CHICAGO -- The Cuyahoga County, Ohio, prosecutor's office has begun sending out subpoenas and taking depositions from brokers involved in the county's defunct local government investment pool.
Ronald Riley, an assistant county prosecutor who was appointed last week to head a preliminary criminal and civil review of the investment program, said yesterday that brokers in the Cleveland offices of five brokerage firms and banks were sent subpoenas late last week.
He said that some of the brokers have already given depositions about' their involvement with the Secured Assets Fund Earnings program, which invested public funds for about 75 local governments in Ohio, including Cuyahoga CoUnty.
"We are collecting information and seeing if there is any civil or criminal application," Riley said.
The brokers work at McDonald & Co. Securities Inc.; Dean Witter Reynolds; Kidder, Peabody & Co.; National City Investments; and Society Bank, according to Riley. He also said that more subpoenas are expected.
Though over the last year McDonald & Co. was the senior manager on two Cuyahoga County taxable note issues whose proceeds were invested in the program, the investigation is not focusing on the underwriting of the notes.
Riley said that his office is talking only to individuals at the firms that were involved in selling the SAFE program investment vehicles, such as reverse repurchase agreements.
He said the firms were sent a letter on Monday giving them 24 hours to consider repurchasing some of the remaining securities in the program.
The program, which was run by Cuyahoga County Treasurer Francis Gaul, still contains a leveraged portfolio of about $633 million of intermediate-term securities and about $153 million of mostly Treasury bonds.
According to county spokesman Dennis Roche, county commissioners will meet today to consider what to do with the remaining securities in the program. Potential losses from the sale of the securities have been estimated at $116 million.
Roche has said that the county may try to recover investment losses from brokers who sold securities to the program.
The Securities and Exchange Commission has also begun looking into the program's investment policies.
Roche said that on Monday the County complied with a Written request from the SEC for information on the program's policies and procedures.
Mary Keefe, the SEC's regional director in Chicago, said she could neither confirm nor deny the existence of an investigation.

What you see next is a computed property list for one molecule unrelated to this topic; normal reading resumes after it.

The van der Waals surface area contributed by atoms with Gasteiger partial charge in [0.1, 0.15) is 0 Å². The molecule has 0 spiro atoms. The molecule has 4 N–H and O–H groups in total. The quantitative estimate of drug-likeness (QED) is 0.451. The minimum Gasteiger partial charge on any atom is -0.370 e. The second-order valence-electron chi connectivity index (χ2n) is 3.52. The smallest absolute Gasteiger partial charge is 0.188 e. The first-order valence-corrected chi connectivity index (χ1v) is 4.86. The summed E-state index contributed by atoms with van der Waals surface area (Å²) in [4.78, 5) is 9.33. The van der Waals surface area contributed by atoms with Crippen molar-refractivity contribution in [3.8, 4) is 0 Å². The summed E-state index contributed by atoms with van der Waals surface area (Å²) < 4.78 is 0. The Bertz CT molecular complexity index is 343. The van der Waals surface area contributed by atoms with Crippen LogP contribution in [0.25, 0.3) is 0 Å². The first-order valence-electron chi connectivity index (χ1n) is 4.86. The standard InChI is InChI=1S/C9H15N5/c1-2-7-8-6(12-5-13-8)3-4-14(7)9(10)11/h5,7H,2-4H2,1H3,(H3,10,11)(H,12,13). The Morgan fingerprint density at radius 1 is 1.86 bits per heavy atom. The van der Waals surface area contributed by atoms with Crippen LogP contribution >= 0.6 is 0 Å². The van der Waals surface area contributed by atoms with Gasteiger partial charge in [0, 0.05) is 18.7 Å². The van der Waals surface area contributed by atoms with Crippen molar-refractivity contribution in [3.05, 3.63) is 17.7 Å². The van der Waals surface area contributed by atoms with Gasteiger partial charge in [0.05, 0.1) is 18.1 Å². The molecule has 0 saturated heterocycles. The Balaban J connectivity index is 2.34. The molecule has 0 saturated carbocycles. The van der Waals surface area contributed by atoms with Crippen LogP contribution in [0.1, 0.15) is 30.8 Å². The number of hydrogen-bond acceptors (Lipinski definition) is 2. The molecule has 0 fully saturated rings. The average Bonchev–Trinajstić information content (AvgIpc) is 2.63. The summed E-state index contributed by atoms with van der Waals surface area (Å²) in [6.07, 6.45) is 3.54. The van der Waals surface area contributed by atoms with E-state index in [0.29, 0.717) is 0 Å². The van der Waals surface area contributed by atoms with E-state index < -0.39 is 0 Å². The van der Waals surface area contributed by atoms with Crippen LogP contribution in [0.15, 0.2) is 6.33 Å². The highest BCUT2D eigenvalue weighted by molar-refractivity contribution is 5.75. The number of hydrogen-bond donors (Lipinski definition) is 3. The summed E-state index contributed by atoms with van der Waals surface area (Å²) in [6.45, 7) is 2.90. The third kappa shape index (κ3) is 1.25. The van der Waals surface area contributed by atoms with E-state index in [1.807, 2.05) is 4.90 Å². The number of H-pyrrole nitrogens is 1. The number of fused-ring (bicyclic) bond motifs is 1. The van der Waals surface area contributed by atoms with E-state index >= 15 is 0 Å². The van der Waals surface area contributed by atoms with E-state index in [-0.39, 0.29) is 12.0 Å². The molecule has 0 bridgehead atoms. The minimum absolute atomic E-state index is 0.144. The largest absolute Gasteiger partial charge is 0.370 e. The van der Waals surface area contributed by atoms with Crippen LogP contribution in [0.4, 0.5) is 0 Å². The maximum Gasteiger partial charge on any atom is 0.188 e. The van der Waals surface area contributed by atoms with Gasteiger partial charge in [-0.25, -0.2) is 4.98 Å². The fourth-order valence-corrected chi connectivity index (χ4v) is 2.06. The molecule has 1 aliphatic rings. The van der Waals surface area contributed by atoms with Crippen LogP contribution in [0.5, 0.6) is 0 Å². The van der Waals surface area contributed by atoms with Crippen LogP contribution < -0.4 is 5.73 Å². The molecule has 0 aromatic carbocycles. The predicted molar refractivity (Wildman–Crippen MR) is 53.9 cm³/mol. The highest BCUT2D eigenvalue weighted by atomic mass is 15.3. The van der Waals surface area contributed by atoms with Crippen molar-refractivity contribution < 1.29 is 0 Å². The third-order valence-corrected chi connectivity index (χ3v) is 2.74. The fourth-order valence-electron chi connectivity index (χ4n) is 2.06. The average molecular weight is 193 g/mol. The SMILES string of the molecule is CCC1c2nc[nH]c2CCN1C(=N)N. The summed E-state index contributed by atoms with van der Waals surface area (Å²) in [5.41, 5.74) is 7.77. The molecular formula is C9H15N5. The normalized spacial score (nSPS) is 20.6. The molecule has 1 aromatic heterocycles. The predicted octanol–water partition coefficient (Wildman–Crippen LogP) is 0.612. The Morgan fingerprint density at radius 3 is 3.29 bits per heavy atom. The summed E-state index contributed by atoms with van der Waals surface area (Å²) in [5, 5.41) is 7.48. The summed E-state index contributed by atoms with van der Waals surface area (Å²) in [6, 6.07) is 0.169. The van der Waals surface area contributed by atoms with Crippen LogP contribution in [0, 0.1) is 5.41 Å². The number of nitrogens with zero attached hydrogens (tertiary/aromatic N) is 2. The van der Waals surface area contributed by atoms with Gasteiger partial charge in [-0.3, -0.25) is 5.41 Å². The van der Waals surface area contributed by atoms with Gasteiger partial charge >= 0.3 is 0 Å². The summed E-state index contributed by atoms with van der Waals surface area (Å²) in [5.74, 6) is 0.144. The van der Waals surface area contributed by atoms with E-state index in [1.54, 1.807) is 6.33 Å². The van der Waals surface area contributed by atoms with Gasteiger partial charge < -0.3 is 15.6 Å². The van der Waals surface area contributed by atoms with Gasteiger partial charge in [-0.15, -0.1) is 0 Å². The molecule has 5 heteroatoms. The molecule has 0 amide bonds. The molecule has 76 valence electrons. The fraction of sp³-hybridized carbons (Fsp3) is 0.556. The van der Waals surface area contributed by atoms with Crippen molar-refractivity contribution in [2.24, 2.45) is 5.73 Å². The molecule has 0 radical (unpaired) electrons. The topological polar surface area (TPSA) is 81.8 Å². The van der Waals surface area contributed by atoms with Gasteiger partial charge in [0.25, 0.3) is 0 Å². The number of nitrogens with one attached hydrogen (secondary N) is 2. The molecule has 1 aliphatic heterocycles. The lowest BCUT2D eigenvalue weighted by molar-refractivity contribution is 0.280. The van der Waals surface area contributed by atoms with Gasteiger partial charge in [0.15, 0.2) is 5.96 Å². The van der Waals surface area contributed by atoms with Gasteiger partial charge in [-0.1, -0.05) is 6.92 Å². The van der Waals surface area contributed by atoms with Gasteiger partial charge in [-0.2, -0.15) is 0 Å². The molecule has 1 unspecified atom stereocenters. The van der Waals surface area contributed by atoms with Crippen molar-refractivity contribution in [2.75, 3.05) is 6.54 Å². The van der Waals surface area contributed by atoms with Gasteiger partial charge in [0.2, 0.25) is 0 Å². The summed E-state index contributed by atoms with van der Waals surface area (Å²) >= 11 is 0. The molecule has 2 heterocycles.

Meanwhile, Standard & Poor's Corp. affirmed an SP-1-plus short-term debt rating late Monday for Cuyahoga County, after the government executed escrow agreements to ensure the Dec. 30 payment of principal and interest on $246 million of notes that were invested in the SAFE program.
The rating affirmation came after the county entered into escrow agreements with National City Bank to act as trustee for the funds needed to pay off the notes.
The county came up with most of the funds for the note repayment last month when it sold $265 million of short-term securities from the SAFE program at a $14.5 million loss.
Diane Brosen, a director at Standard & Poor's, said the escrow was "very plain vanilla" and that the funds will be invested in U.S. Treasury securities that mature on Dec. 30, the same maturity date as the notes. The rating agency requested that the money be placed with a third-party trustee until the notes mature.
Moody's Investors Service, which rates the notes MIG-1, deferred taking action on the rating until the escrowed funds are invested, according to an official at the agency.
Moody's has placed Cuyahoga County's ratings, including its Aa long-term rating, under review in the wake of the investment troubles.
County commissioners shut down the SAFE program last month after learning about undisclosed investment practices and large paper losses. The program, which once contained $1.1 billion of public funds from the county and about 75 other local governments in Ohio, returned all principal invested in the fund to all the governments except Cuyahoga County.